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There are a lot of gray issues in leadership. Having a default zone when things on both sides appear equal or you are uncertain about a decision may help you make better decisions. These aren’t foolproof, as many things in leadership are not, but having a general idea which way you would “default” to in common situations that occur most frequently in leadership may prove to be helpful.

If you consistently have to make the same type decisions as a leader, think through which way has over time proven to be best. That becomes your default zone.

Here are some of my leadership default zones:

In matters of hiring…default to no over yes – If in doubt over whether the person is a good fit, I vote no. It’s not worth taking a chance when adding to the team and when I haven’t followed this one it has usually turned out to be a mistake.

If you think you shouldn’t say it…don’t – I often don’t follow my own advice here, but I’ve learned if my gut is telling me to “keep a tight rein on my tongue”, it’s likely to be a Biblical conviction. The more I discipline myself in this area the more respect I garner as a leader.

If it’s between empower or control…choose empower – Except in cases such as vision or a moral issue, letting go of control and empowering others almost always works out better than expected. Even if the person isn’t successful, I have seen that the learning curve for them and the team is huge and often some of the best discoveries for the team are made when I get out of the way.

My preference or the team’s preference…go with the team – There are times I have to make the hard decision to stand alone, but I try to surround myself with people smarter than me. If I am clearly outnumbered, I tend to lean on the wisdom of the team. You won’t keep respect as a leader if you continually stand opposite your team and keep being proved wrong.

In person or by email…choose in person – By far, email is my most frequent communication tool. It has to be, just because of the sheer number of communications I have in a given week. But, when I can, especially with our staff, I choose the personal touch. Get up from the desk and walk down the hall when it is an available option. Email and text are misunderstood far too many times.

If there’s doubt…ask for clarification – If you aren’t sure you understand what someone is thinking…if it doesn’t appear they understand you…rather than assume…ask. I’m continually asking my team something such as, “When you said _____, can you help me understand what you meant by that?” Misunderstanding leads to strained relationships and unhealthy teams.

Grace or dismissal…choose grace – There are times when you simply have to make the difficult decision. But, when you can….extend grace. Some of my best, more loyal team members became that way only by grace.

Learning some of your leadership default zones may make you a better leader.

Do you have any you would add?

A Personal Conviction About Change

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I had a convicting experience recently. It was one which will actually help me in the current church work I am doing, but also in the future as I implement change.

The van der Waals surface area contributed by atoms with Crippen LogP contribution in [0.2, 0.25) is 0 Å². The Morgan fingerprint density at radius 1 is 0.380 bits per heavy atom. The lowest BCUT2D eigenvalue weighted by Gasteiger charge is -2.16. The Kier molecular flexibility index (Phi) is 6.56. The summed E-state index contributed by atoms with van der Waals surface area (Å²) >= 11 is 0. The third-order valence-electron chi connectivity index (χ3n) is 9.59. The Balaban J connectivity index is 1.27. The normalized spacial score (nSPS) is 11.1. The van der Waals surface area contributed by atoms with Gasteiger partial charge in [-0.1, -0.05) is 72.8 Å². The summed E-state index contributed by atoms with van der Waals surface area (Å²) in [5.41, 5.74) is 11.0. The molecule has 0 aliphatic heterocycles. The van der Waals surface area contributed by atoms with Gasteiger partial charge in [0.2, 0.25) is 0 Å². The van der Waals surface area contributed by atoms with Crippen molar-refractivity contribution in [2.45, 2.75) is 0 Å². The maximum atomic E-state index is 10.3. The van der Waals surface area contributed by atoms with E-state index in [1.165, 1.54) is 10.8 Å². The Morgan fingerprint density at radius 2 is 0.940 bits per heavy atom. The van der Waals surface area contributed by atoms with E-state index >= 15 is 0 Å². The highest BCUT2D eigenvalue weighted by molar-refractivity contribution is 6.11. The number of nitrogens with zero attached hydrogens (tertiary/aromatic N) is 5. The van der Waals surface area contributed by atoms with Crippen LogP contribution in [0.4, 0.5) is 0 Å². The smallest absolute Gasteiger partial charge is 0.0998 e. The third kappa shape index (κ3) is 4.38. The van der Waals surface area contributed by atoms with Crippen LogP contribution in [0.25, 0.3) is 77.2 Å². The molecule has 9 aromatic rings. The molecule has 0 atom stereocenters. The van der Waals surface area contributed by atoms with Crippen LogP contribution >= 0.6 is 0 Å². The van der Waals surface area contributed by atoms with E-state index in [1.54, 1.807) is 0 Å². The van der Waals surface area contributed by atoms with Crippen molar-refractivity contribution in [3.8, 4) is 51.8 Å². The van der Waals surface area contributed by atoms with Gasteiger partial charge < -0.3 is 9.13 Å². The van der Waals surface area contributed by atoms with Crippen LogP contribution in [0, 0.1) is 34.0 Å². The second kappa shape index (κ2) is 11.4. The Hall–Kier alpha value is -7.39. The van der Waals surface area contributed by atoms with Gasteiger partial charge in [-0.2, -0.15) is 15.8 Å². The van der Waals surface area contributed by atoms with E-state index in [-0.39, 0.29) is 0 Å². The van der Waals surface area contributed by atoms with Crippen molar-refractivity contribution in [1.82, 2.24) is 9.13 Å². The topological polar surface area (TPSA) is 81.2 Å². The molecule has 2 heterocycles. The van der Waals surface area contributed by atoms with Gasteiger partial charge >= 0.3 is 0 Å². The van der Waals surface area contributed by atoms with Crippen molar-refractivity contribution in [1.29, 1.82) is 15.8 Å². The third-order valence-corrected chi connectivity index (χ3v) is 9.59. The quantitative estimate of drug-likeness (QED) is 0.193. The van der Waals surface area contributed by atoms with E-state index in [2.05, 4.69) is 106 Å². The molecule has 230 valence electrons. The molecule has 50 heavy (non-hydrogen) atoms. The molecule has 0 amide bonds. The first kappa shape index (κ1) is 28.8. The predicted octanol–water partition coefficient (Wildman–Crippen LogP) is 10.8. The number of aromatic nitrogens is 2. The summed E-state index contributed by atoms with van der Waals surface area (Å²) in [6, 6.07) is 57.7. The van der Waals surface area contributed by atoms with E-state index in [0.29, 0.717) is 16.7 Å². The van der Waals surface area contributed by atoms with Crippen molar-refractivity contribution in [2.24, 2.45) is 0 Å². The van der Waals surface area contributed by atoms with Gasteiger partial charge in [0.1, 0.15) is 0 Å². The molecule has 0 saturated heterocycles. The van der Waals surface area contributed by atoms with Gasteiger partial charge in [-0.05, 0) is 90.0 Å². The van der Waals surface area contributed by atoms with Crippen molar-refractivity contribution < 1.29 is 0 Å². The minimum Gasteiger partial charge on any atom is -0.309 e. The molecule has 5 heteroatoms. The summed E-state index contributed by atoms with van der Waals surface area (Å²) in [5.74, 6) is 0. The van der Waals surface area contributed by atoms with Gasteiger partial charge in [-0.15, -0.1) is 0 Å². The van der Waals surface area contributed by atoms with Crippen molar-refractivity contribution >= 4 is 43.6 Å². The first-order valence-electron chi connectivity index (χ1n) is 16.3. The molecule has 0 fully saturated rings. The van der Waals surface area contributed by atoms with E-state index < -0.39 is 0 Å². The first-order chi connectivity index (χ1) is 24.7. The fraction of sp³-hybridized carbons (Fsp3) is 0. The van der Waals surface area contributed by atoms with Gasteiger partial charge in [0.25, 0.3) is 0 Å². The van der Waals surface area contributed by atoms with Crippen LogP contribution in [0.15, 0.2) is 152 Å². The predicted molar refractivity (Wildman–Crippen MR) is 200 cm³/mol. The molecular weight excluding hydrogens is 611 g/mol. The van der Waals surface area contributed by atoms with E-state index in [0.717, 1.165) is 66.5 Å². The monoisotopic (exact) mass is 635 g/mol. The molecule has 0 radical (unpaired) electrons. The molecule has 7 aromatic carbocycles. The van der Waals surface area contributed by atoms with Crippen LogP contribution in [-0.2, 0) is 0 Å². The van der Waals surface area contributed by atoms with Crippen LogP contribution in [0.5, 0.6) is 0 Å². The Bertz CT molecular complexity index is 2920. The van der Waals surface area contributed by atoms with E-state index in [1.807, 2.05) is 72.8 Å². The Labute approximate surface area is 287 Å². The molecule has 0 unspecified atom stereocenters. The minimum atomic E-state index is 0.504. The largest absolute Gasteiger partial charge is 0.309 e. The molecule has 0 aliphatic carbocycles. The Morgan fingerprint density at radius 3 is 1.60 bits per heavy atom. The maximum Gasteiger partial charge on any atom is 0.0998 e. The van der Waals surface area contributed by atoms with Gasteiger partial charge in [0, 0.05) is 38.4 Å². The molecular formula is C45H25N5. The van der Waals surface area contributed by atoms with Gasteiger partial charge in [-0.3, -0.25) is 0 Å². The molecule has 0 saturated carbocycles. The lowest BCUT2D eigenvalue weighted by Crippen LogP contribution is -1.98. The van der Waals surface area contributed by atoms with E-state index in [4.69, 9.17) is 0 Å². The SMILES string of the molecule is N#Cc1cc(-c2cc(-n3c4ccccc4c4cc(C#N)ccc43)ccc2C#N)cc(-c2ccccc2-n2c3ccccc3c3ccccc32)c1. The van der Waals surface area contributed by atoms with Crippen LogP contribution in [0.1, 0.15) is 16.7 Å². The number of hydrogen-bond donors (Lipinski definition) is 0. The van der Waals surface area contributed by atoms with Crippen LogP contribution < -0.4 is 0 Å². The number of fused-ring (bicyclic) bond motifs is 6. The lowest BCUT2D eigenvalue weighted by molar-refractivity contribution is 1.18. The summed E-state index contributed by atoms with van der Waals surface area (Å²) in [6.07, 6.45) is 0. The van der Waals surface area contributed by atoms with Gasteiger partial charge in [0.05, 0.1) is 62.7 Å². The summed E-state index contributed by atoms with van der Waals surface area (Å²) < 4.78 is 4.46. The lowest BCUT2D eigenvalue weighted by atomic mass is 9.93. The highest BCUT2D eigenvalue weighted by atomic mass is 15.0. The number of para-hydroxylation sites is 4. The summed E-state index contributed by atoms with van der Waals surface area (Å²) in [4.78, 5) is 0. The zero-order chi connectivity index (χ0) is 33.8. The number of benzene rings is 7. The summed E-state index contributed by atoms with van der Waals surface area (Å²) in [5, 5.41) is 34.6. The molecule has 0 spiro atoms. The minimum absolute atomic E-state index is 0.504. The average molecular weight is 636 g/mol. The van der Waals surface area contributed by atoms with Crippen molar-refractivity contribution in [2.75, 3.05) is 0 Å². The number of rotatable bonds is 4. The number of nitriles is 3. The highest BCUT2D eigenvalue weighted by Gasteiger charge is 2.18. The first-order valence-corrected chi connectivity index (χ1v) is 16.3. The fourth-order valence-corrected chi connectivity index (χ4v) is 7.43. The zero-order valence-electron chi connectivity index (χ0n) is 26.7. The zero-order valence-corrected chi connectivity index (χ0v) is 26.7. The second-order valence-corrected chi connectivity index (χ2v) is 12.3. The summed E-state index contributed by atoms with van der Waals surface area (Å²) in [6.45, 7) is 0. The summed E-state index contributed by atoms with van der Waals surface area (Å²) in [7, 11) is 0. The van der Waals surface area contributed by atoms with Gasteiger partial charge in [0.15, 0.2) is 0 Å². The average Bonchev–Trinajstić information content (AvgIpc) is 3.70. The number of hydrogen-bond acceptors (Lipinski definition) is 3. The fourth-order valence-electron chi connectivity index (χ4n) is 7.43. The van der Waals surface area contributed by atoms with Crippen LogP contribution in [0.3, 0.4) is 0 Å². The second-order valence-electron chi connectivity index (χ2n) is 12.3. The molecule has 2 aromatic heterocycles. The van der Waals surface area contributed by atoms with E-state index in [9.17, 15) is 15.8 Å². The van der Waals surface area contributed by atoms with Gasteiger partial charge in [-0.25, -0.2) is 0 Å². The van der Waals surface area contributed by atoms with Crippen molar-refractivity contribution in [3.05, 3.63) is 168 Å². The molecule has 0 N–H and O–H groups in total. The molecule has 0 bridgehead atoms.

One Saturday night during December I went to three church Christmas parties. Cheryl was out of town, so I made a quick pass through each of them. I was watching a football game before I left home and didn’t turn off the television. When I returned home I entered to find a Christmas show on that I had never seen.

It was something called “Frosty Returns.” I apologize if that is your Christmas favorite, but in my opinion…it stinks.

Sorry. Not trying to be rude to the people behind the show, but that’s how I saw it.

It wasn’t “Frosty”. It was “Frosty Returns”. Bad, bad, bad idea. Bad sequel to the original.

I immediately thought…

The audacity. They messed with Frosty. Frosty the Snowman. The classic. The one I watch every year. You can’t improve upon that. You make a mistake as soon as you waste time thinking that you can.

And, why did Frosty need to return anyway? Take a chance on melting again. Take a chance on losing that magic hat.

Who would mess with the original? What’s this world coming to?

How could you possibly improve upon the real thing?

Okay, maybe a little over dramatic…but you get the point. I couldn’t understand the need to change from what has worked for so long.

Then, in the middle of my disgust, it hit me.

Conviction. Between the eyes.

I’m pretty sure it may have been a “gentle whisper” moment.

I’m new in my current church. A 100 plus year old church. Some people in this church have been attending the church longer than I’ve been alive.

We are revitalizing. Transitioning. Making changes.

Not all of them are popular. Change is hard. Absolute change is hard absolutely.

We need change. I am convinced we won’t be a vital church body 20 years from now without some change.

I don’t believe in “blowing up DNA” kind of change, so I’m taking things slow. Or, at least, it seems slow to me.

But, the conviction?

The way I felt about Frosty….

That’s the way many seniors in my church feel everyday.

Sure, you sang “Amazing Grace”, but you didn’t sing it my way. The audacity. They messed with Amazing Grace. Who would mess with the original? How could you possibly improve upon the real thing?

What about the committees? What about the policies? What about the way we’ve always done things?

Why would you mess with the originals?

I understand.

They messed with my Frosty.

I’m not trying to be cute or funny. It was conviction. It was a teaching moment for me.

We do have to change. If we only do church the way it’s always been done…we will only reach who we’ve always reached. And, frankly, I want to reach multiple generations. Even people my children’s age.

Frosty had to change. Not sure how well they did, but to reach a younger audience, there needed to be some changes. My boys are okay with Frosty, but they’d rather watch “Elf”. I can wish they liked Frosty more, but if I want to make sure I get to hang out with them…I’m willing to sit down to watch “Elf”.

(Interesting, I shared this with a friend and he polled his twin 16 year old sons. They prefer “Frosty Returns”. I don’t understand kids these days. :) )

Change is a part of life.

That doesn’t mean it’s easy.

I understand that even better now. Understanding how someone feels…or why they feel that way…helps you plan your approach. It helps you respond to their uncertainties, even their disappointments about change. They aren’t necessarily trying to be difficult. We just can’t expect everyone to immediately think the change is good, needed, or welcomed.

Because, did I tell you?

They messed with my Frosty. The audacity.